Apparently all the striking and picketing going on at various writer and actor guilds has seeped into the professional sports. The New York Giants and running back Saquon Barkley are at an impasse over the team giving him an ultimatum of a shitty contract, or the franchise tag, and now he’s mulling the Oppenheimer option: Sitting out the entire season.
Throwing away a healthy year is obviously an extreme measure, yet one that his ball-carrying brethren are backing, and that’s nice; it’s good to see he’s got a solid support system. Speaking of which, where’s his union representation? What would he suggest they do?
While I don’t know who’s specifically assigned to Barkley, NFLPA president JC Tretter had some *wink, wink* advice for the Giants’ running back, Josh Jacobs, and all the other toters fucked over by the franchise tag (via Pro Football Talk).
“You need to try to create as much leverage as you possibly can,” Tretter explained on something called the Ross Tucker Podcast. “And that’s the tough thing with the franchise tag, or being restricted in movement, is it decreases your leverage, but then you have to find creative ways to build leverage elsewhere. I think we’ve seen issues — now, I don’t think anybody would say they were fake injuries, but we’ve seen players who didn’t want to be where they currently are, have injuries that made them unable to practice, and play, but you’re not able to get fined, and you’re not able to be punished for not reporting.”
Ah, yes, the “Ben Simmons, my back, my back” excuse. Bold strategy. I can’t say it’s worked out for him, but maybe it’s different in football. Proceed; let’s hear the rest of this regrettable thought process/interview.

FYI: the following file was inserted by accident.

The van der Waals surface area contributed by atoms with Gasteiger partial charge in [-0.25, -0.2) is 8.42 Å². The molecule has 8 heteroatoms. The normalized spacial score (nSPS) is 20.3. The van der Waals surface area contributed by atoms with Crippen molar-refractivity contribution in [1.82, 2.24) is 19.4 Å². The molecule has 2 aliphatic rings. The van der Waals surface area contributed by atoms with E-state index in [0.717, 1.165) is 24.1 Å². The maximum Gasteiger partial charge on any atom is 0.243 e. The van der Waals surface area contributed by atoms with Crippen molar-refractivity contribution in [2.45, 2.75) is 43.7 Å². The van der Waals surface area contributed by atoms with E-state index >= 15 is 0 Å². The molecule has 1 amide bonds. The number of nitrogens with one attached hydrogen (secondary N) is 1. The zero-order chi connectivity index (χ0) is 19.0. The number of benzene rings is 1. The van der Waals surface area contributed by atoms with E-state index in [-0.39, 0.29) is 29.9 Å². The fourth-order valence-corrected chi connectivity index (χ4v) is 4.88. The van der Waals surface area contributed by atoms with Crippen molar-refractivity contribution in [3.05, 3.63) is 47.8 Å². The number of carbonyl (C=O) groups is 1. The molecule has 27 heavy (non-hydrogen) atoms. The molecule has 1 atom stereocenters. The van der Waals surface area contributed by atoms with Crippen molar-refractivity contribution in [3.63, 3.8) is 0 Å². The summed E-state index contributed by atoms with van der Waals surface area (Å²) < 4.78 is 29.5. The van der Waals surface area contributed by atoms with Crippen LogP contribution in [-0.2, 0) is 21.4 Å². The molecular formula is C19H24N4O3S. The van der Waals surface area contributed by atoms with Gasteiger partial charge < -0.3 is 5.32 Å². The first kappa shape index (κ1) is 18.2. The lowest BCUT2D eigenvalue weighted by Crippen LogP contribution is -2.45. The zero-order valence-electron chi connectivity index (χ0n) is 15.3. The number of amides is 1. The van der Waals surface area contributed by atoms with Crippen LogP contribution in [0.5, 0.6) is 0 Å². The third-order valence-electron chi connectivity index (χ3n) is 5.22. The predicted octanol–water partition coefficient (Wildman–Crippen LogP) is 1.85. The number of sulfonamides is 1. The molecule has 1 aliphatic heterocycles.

“I don’t think I’m allowed to ever recommend that, at least publicly, but I think each player needs to find a way to build up leverage to try to get a fair deal, and that’s really what all these guys are looking for, is to be compensated fairly.”
Good lord, JC, that’s all you’ve got? It’s easy to forget that NFL running backs are part of a union. Flailing coaches and inept quarterbacks run these guys into oncoming traffic relentlessly, pundits are advising front offices not to pay them after their rookie deals, one of the biggest stars at the position is threatening to voluntarily burn a healthy season, and the union prez can only offer, “Maybe try reaching for your hammy?”
Hey, Saquon, don’t… don’t do that. If Barkley — a player notorious for getting injured — comes up lame during a season on the franchise tag, why in the world would GM Joe Schoen hand out a dime of guaranteed money?
Sitting out isn’t going to get running backs the money they deserve for playing a position with a finite lifespan, and neither is faking injuries. Le’Veon Bell said this week that he regrets his “petty” exit from Pittsburgh after holding out, and honestly, he was never being the same guy after that. (He also went to the Jets, so there were myriad factors that led to his fall from relevance.)
This problem has encroached upon union territory, and I’m not just talking about the franchise tag. Running backs have been devalued like landlines despite still having a real, concrete impact on winning. If the meter on a back’s time in the NFL is limited due to physical punishment, they should be paid more simply because it’s not going to last long.
It’s akin to the psychos who get paid a king’s ransom (on the plebeian scale) to catch King Crab in the Arctic Ocean, or drive semis over ice. The job of a running back doesn’t risk life, but it might mar a few limbs, and they deserve better protection.
The perception of the NFLPA is that it’s useless, and shit like this isn’t helping. It’s abundantly clear running backs are on their own; forced to take bad contracts for grueling, career-shortening labor even if they’re not washed.
I once got a free koozie that came with a carabiner attached, and wondered what possible purpose could this ever serve? Then I needed a carabiner for a set of keys, and it became of use. Be useful, NFLPA. Show some reason to exist.